Thursday, March 22, 2012

March 22

--Natural Harvest: A Collection of semen-based recipes, a book on the shortlist for the Diagram Prize for the Oddest Title of the Year; cited in J.C., "The moral game," Times Literary Supplement (March 9, 2012), p. 34; image from 


A Call to Action on Public Diplomacy - Morris Jacobs, American Diplomacy: "[T]here are several modest steps the Executive and Congress should take immediately to help ensure that we are able to conduct an effective and robust public diplomacy. None of these actions are particularly controversial or difficult. The full Senate should vote on Tara Sonenshine’s nomination [as Under Secretary for Public Diplomacy and Public Affairs]. In addition to recruiting a qualified candidate to serve as chairman of the Broadcasting Board of Governors, the White House should replace (or reappoint) BBG members currently serving on lapsed appointments. These nominations should be considered and acted upon by the Senate as quickly as possible. In fact, the Senate could follow the spirit of the Presidential Appointment Efficiency and Streamlining Act of 2011, which it passed with a large majority in June 2011, and act upon these nominations without hearings.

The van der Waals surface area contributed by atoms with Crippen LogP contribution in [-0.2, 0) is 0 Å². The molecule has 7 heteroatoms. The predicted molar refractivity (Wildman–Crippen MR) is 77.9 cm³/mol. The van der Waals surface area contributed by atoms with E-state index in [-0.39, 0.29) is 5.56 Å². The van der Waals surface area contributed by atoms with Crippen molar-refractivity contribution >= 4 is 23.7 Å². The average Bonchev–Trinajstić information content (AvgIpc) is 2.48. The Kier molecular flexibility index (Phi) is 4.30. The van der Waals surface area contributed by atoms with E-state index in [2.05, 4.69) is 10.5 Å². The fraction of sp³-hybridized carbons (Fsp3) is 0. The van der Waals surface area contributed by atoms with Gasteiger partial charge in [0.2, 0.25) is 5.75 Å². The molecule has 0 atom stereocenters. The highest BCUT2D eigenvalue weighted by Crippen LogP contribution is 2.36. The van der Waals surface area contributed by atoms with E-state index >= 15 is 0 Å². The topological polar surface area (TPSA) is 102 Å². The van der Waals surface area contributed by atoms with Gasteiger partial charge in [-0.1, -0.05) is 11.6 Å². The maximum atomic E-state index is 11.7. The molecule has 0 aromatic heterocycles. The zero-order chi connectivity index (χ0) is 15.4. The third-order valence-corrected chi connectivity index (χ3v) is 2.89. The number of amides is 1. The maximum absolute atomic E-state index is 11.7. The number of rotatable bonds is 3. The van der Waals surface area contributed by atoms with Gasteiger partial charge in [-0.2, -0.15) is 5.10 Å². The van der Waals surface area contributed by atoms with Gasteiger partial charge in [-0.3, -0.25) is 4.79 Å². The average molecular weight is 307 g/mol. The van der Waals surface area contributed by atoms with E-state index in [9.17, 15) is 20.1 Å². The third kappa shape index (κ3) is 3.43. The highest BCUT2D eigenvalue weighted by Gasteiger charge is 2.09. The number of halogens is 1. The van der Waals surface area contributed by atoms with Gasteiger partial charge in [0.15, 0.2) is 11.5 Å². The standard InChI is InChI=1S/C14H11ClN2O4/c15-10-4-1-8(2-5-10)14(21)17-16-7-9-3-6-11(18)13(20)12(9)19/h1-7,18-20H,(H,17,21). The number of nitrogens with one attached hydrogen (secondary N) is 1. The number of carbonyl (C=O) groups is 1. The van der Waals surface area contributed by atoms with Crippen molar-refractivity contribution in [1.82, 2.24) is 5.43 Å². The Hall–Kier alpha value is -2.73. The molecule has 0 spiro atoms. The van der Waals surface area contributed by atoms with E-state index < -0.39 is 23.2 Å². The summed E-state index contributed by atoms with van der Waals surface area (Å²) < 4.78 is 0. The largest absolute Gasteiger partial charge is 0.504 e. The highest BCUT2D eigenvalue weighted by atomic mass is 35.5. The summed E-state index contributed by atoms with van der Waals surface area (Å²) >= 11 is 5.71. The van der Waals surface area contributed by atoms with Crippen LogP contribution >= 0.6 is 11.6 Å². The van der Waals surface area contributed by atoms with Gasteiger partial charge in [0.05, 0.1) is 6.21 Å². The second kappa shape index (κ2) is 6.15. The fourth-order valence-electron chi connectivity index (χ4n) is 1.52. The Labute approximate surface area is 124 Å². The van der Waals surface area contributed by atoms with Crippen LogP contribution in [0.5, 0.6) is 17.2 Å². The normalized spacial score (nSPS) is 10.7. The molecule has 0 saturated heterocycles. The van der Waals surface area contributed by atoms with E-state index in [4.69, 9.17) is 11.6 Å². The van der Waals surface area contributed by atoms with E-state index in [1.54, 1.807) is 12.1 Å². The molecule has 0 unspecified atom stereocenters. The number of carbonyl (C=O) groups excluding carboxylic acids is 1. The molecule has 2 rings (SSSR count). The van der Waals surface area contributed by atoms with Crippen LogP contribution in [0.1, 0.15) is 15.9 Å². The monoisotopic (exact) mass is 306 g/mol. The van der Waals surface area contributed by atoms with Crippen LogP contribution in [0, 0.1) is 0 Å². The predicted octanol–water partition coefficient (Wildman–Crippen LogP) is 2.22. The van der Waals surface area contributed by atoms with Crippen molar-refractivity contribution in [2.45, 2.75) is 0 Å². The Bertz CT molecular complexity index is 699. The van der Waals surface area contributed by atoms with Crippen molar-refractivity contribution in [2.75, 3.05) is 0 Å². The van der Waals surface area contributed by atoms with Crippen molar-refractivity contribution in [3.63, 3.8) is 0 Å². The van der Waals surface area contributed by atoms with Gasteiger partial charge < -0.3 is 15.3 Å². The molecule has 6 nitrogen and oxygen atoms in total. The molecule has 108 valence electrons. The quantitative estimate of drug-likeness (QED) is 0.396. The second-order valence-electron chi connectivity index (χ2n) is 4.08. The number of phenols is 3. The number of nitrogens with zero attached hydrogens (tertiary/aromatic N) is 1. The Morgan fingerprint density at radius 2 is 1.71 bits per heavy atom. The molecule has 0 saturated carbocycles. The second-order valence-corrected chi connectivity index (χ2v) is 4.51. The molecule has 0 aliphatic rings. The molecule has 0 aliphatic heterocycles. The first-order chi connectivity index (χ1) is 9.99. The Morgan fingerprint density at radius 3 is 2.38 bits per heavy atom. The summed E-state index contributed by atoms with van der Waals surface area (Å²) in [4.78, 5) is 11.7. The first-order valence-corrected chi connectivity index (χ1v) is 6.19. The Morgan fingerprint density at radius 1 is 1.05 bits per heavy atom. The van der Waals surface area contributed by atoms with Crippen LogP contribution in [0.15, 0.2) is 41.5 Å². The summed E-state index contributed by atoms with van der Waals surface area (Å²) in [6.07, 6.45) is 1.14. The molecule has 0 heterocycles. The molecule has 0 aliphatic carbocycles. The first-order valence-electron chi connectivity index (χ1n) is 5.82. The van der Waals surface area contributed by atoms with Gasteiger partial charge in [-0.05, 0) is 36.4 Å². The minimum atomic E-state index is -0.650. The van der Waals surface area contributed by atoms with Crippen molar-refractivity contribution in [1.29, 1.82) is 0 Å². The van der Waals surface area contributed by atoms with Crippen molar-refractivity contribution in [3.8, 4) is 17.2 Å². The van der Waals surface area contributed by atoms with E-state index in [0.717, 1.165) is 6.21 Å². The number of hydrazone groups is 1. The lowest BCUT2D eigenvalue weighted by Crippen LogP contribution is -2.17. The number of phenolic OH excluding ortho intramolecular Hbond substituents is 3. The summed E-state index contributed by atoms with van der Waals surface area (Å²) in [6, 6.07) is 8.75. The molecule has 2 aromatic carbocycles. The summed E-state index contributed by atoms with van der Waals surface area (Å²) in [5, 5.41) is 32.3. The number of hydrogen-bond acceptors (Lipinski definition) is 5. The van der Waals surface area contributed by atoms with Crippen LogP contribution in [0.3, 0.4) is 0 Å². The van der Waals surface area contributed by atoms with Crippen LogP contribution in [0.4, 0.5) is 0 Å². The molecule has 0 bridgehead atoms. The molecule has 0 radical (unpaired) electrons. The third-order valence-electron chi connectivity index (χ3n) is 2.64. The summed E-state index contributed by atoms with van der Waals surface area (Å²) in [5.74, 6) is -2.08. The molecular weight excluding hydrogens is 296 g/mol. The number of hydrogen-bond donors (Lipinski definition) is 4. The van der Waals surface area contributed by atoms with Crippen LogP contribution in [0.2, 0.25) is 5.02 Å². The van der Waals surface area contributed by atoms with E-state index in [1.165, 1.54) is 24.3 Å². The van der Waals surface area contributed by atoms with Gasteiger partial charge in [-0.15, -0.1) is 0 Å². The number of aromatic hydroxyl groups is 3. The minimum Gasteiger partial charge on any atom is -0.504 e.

This bill, which is awaiting action in the House of Representatives, reduces the number of executive branch positions subject to Senate confirmation, including officials below the assistant secretary level and members of boards, commissions and other advisory bodies. The Congress should re-authorize the U.S. Advisory Commission on Public Diplomacy, and the White House should take steps to reinvigorate it by recruiting qualified individuals to serve. Former military leaders and civilian officials, experts in private industry, the nonprofit world, universities and think tanks offer deep and broad expertise that could and should be brought to bear in assessing how the U.S. is conducting its communication with world publics. Since 9/11, senior officials at the White House, State, and Defense, and members of Congress have repeatedly stressed that they view public diplomacy as an important instrument of national security policy. Now would be a good time to act on that belief." Jacobs image from article